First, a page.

11. David Dickinson, 2000. "Stock market integration and macroeconomic fundamentals: an empirical analysis, 1980-95," Applied Financial Economics, Taylor & Francis Journals, vol. 10(3), pages 261-276.
  12. Hooker, Mark A., 2004. "Macroeconomic factors and emerging market equity returns: a Bayesian model selection approach," Emerging Markets Review, Elsevier, vol. 5(4), pages 379-387, December.
  13. David McMillan, 2005. "Time variation in the cointegrating relationship between stock prices and economic activity," International Review of Applied Economics, Taylor & Francis Journals, vol. 19(3), pages 359-368.
  14. Maysami, Ramin Cooper & Koh, Tiong Sim, 2000. "A vector error correction model of the Singapore stock market," International Review of Economics & Finance, Elsevier, vol. 9(1), pages 79-96, February.
  15. Burmeister, Edwin & McElroy, Marjorie B, 1988. " Joint Estimation of Factor Sensitivities and Risk Premia for the Arbitrage Pricing Theory," Journal of Finance, American Finance Association, vol. 43(3), pages 721-33, July.
  16. Sims, Christopher A & Stock, James H & Watson, Mark W, 1990. "Inference in Linear Time Series Models with Some Unit Roots," Econometrica, Econometric Society, vol. 58(1), pages 113-44, January.
  17. M. Shabri Abd. Majid & Rosylin Mohd. Yusof, 2009. "Long-run relationship between Islamic stock returns and macroeconomic variables: An application of the autoregressive distributed lag model," Humanomics: The International Journal of Systems and Ethics, Emerald Group Publishing, vol. 25(2), pages 127-141, May.
  18. Verma, Rahul & Soydemir, Gokce, 2006. "Modeling country risk in Latin America: A country beta approach," Global Finance Journal, Elsevier, vol. 17(2), pages 192-213, December.
  19. Bahmani-Oskooee, Mohsen & Bohl, Martin T., 2000. "German monetary unification and the stability of the German M3 money demand function," Economics Letters, Elsevier, vol. 66(2), pages 203-208, February.
  20. Abell, John D. & Krueger, Thomas M., 1989. "Macroeconomic influences on beta," Journal of Economics and Business, Elsevier, vol. 41(2), pages 185-193, May.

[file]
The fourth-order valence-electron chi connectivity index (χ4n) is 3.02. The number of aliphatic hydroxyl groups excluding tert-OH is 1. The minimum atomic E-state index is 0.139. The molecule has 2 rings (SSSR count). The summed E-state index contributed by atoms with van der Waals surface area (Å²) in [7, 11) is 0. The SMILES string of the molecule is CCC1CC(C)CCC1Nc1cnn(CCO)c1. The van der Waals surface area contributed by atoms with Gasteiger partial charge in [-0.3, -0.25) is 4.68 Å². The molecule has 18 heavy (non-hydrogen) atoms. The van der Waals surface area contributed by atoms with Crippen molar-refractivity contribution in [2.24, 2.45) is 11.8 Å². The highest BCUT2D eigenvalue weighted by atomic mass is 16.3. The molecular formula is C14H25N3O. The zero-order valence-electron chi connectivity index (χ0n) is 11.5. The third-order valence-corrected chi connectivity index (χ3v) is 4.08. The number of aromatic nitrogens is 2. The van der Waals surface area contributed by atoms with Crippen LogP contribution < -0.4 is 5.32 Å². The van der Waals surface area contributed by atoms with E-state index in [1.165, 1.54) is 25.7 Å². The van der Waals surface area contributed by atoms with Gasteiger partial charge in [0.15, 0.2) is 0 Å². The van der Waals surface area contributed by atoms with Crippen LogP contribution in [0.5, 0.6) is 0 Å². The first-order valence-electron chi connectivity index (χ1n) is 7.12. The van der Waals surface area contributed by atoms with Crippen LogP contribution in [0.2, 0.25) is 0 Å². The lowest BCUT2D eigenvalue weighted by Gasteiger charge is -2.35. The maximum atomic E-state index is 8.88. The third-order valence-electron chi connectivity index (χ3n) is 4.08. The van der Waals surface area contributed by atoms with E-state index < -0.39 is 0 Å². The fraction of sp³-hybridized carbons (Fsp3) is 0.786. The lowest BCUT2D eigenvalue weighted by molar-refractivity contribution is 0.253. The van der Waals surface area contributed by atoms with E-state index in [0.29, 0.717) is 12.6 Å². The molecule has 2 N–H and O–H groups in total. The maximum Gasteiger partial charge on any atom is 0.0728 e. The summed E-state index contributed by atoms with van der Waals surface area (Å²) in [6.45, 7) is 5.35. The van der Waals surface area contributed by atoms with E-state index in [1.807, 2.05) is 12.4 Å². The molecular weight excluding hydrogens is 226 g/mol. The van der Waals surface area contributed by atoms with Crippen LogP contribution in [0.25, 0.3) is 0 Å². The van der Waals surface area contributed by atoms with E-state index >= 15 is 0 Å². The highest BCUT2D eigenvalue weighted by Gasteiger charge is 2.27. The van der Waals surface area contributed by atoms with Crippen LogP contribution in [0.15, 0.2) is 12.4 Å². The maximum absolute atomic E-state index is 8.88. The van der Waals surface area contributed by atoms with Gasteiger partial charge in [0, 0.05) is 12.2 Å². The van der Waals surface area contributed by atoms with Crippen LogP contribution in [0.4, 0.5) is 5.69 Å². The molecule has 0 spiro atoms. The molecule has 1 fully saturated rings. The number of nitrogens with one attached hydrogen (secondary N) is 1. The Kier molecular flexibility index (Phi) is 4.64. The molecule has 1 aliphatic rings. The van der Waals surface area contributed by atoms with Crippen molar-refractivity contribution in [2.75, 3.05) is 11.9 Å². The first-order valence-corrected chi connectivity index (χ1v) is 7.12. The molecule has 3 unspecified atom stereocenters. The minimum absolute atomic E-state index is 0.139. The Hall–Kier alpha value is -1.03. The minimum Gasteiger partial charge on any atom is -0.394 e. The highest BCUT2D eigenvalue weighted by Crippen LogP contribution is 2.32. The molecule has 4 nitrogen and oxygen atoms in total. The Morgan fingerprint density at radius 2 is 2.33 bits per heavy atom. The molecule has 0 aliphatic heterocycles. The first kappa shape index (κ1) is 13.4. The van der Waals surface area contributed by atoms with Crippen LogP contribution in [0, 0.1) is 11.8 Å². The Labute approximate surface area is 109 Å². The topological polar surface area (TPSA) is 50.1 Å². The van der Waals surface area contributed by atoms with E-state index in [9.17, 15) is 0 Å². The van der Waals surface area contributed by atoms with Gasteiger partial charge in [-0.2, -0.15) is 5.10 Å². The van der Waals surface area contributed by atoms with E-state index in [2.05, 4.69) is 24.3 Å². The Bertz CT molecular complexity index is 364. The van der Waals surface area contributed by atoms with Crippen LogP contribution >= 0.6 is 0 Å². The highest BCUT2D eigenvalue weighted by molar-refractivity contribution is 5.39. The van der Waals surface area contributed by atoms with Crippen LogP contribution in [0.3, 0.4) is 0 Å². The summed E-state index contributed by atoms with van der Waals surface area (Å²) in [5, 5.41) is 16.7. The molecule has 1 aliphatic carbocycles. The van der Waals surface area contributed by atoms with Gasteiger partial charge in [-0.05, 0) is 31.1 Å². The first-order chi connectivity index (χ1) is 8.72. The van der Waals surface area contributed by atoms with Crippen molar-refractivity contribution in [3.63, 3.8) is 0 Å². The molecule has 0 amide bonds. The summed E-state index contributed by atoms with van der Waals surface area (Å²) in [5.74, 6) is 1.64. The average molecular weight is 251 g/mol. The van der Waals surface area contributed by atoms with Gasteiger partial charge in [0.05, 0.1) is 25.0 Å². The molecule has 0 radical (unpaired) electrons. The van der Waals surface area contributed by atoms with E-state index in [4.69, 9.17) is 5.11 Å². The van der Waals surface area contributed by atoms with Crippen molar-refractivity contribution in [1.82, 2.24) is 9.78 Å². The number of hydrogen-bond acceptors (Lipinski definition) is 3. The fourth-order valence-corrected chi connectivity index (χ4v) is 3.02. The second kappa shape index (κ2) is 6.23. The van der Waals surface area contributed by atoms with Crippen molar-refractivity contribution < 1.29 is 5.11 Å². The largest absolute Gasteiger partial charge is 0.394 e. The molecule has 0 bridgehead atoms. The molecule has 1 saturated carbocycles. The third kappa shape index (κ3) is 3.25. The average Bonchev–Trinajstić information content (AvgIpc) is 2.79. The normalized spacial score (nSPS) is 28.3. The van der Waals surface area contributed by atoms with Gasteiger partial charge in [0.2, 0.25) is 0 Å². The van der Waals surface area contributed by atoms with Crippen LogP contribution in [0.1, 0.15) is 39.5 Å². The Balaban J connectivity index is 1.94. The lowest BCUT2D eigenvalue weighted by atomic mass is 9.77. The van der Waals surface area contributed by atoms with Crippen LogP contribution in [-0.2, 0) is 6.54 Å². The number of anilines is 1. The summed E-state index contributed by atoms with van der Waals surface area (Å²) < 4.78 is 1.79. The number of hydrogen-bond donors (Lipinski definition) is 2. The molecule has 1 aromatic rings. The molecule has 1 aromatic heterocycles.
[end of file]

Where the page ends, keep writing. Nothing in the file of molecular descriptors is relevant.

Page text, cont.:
21. Mukherjee, Tarun K & Naka, Atsuyuki, 1995. "Dynamic Relations between Macroeconomic Variables and the Japanese Stock Market: An Application of a Vector Error Correction Model," Journal of Financial Research, Southern Finance Association & Southwestern Finance Association, vol. 18(2), pages 223-37, Summer.
Full references (including those not matched with items on IDEAS)

Citations

Citations are extracted by the CitEc Project, subscribe to its RSS feed for this item.
as in new window

Cited by:
  1. Khan, Mashrur Mustaque & Yousuf, Ahmed Sadek, 2013. "Macroeconomic Forces and Stock Prices:Evidence from the Bangladesh Stock Market," MPRA Paper 46528, University Library of Munich, Germany.

Lists

This item is not listed on Wikipedia, on a reading list or among the top items on IDEAS.

Statistics

Access and download statistics

Corrections

When requesting a correction, please mention this item's handle: RePEc:pra:mprapa:22713. See general information about how to correct material in RePEc.

For technical questions regarding this item, or to correct its authors, title, abstract, bibliographic or download information, contact: (Ekkehart Schlicht).

If you have authored this item and are not yet registered with RePEc, we encourage you to do it here. This allows to link your profile to this item. It also allows you to accept potential citations to this item that we are uncertain about.

If references are entirely missing, you can add them using this form.

If the full references list an item that is present in RePEc, but the system did not link to it, you can help with this form.

If you know of missing items citing this one, you can help us creating those links by adding the relevant references in the same way as above, for each refering item. If you are a registered author of this item, you may also want to check the "citations" tab in your profile, as there may be some citations waiting for confirmation.

Please note that corrections may take a couple of weeks to filter through the various RePEc services.